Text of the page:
In one sense, this move represents the flip side of the Court's Shaw line of cases. Those cases held that plans subordinating "traditional districting criteria," like geographical compactness, to race violated equal protection. They rested in part on the Court's concern that districting plans must not reinforce attitudes of racial distinctiveness-the idea that people are racially heterogeneous. In LULAC, by contrast, the Court holds that Section 2 does not allow us to assume that people within a single racial or ethnic group are culturally homogeneous. As Justice Kennedy put it for the majority,

a State may not assume from a group of voters' race that they think alike, share the same political interests, and will prefer the same candidates at the polls . . . . The purpose of the Voting Rights Act is to prevent discrimination in the exercise of the electoral franchise and to foster our transformation to a society that is no longer fixated on race. We do a
disservice to these important goals by failing to account for the differences between people of the same race.

Although the Shaw cases worry about the differences between groups while LULAC worries about the differences within groups, they share an animating concern-what some have called "race essentialism." They just worry about it, so to speak, from different directions. Shaw says we should not act as if people of different racial groups are very different from each other-in this context, that Latinos and Anglos think and act differently. LULAC, on the other hand, says that we should not assume that people in the same racial group are all really the same-here, that all Latinos have the same interests. Even if racial identity cashes out politically-that is, Latinos of different stripes vote similarly-we must still prove that they are culturally homogeneous. This requirement of "cultural compactness" is quite different from the requirements of geographical compactness and political compactness (what the Court calls political cohesiveness), which the Court had already read into Section 2.

What effect will this anti-essentialist turn have in Section 2 cases generally? If the Court were to require that plaintiffs establish geographical, political, and cultural compactness, Section 2 claims would be much more difficult. In addition to showing that members of the racial community are geographically concentrated and politically cohesive-that is, tend to vote for the same candidates-plaintiffs would have to show that they are culturally, economically, and socially cohesive as well. Indeed, the Court even suggests that health differences among members of the group could matter. Having to prove these more general forms of cohesiveness would make establishing a Section 2 claim very difficult. Could, in fact, even men and women within a racial group be lumped together? To many, their differences, whether due to nature or nurture, are vast.

Luckily, the Court makes clear that is not the requirement. "We emphasize," it states, that "it is the enormous geographical distance separating Austin and the Mexican-border communities, coupled with the disparate needs and interests of these populations-not either factor alone-that renders District 25 noncompact for § 2 purposes." In other words, the Court is not saying that plaintiffs have to show that the minority population within a district is both geographically and culturally compact but only that the threshold requirement is not met when plaintiffs can show neither form of compactness. In this view, either geographical or cultural compactness alone is sufficient to satisfy this first threshold requirement. (In fact, though, the Court may limit the impact of cultural compactness even further. It suggests that it applies only across geographically compact subgroups that are themselves geographically dispersed, not within the overall dispersed group.)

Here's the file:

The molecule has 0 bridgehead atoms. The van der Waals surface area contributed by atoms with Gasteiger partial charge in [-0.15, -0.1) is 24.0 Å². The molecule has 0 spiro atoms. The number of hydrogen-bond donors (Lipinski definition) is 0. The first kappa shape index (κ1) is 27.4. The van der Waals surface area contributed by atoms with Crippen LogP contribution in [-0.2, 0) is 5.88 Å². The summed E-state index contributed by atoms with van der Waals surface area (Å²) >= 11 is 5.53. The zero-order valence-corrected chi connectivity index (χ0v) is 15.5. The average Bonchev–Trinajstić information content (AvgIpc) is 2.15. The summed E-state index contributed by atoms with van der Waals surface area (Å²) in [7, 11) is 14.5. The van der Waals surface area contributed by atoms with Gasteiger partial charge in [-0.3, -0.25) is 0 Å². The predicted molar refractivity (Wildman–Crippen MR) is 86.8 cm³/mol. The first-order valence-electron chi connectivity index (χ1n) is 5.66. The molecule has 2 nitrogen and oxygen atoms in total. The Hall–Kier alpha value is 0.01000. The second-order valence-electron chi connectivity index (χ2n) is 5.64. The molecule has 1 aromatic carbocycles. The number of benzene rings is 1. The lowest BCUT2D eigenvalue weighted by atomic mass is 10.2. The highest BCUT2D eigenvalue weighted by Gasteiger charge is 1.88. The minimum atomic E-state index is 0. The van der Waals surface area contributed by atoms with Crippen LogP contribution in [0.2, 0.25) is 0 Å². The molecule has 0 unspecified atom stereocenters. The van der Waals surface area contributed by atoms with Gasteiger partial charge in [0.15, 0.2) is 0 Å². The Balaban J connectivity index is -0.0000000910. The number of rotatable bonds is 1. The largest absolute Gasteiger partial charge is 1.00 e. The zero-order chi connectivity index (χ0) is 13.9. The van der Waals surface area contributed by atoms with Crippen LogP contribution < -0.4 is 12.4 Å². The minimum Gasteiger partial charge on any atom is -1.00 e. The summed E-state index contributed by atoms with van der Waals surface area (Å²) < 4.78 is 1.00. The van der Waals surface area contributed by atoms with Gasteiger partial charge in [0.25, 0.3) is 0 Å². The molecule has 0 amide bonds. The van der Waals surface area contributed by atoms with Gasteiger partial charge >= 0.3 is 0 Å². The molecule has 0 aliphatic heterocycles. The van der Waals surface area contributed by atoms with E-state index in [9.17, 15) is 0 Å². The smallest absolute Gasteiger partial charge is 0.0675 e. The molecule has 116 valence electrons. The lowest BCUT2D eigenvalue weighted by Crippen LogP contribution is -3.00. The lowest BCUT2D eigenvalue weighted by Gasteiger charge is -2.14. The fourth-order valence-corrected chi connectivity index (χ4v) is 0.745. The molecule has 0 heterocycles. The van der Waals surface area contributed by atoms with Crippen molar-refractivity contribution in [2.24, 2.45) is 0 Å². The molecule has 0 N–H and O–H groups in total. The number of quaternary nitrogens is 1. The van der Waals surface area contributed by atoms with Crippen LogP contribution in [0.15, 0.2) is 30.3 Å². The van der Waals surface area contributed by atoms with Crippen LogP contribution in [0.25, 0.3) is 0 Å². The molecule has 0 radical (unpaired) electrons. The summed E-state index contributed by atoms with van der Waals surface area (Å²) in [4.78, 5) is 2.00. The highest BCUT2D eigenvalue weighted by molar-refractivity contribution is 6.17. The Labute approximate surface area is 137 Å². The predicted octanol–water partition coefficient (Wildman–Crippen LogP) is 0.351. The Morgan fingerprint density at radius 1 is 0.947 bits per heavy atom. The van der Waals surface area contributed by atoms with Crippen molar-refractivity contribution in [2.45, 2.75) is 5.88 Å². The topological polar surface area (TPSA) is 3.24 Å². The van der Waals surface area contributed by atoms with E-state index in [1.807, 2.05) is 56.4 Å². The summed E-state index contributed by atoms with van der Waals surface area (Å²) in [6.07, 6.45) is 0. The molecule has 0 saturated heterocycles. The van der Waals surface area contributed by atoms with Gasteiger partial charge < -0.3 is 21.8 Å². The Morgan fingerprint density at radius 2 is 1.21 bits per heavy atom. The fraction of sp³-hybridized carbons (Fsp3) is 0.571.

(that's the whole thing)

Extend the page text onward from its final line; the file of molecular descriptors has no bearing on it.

This way of reinterpreting compactness, if the Court is serious about it, would open up rather than close down Section 2. It would enable geographically noncompact groups of minority voters to establish violations so long as they can show that they are culturally homogeneous. It would work to relax the traditional geographical requirement that the Court had previously suggested was central to Section 2.

Is the Court serious about this move? I am not sure. Although some of the Justices who joined this part of Justice Kennedy's opinion, all of whom were necessary for it to represent the opinion of the Court, may be happy to relax geographical compactness, it seems odd to think that Justice Kennedy himself is. After all, he championed geographic compactness in the Shaw cases. Perhaps he is willing to relax it so long as Shaw requirements operate in the background to prevent it from being relaxed too far. Or perhaps this doctrinal innovation is only a sport that the Court will use primarily to throw a wrench into gerrymanders. In this view, the new compactness requirement may come to resemble the doctrinal innovations of Bush v. Gore. Unlike that case, however, LULAC does not signal the limited range of the doctrine's application. If the new compactness doctrine is meant as a sport but taken seriously by the lower courts, the Court's inability to develop tools addressing gerrymandering will once again have collateral consequences on racial vote dilution law.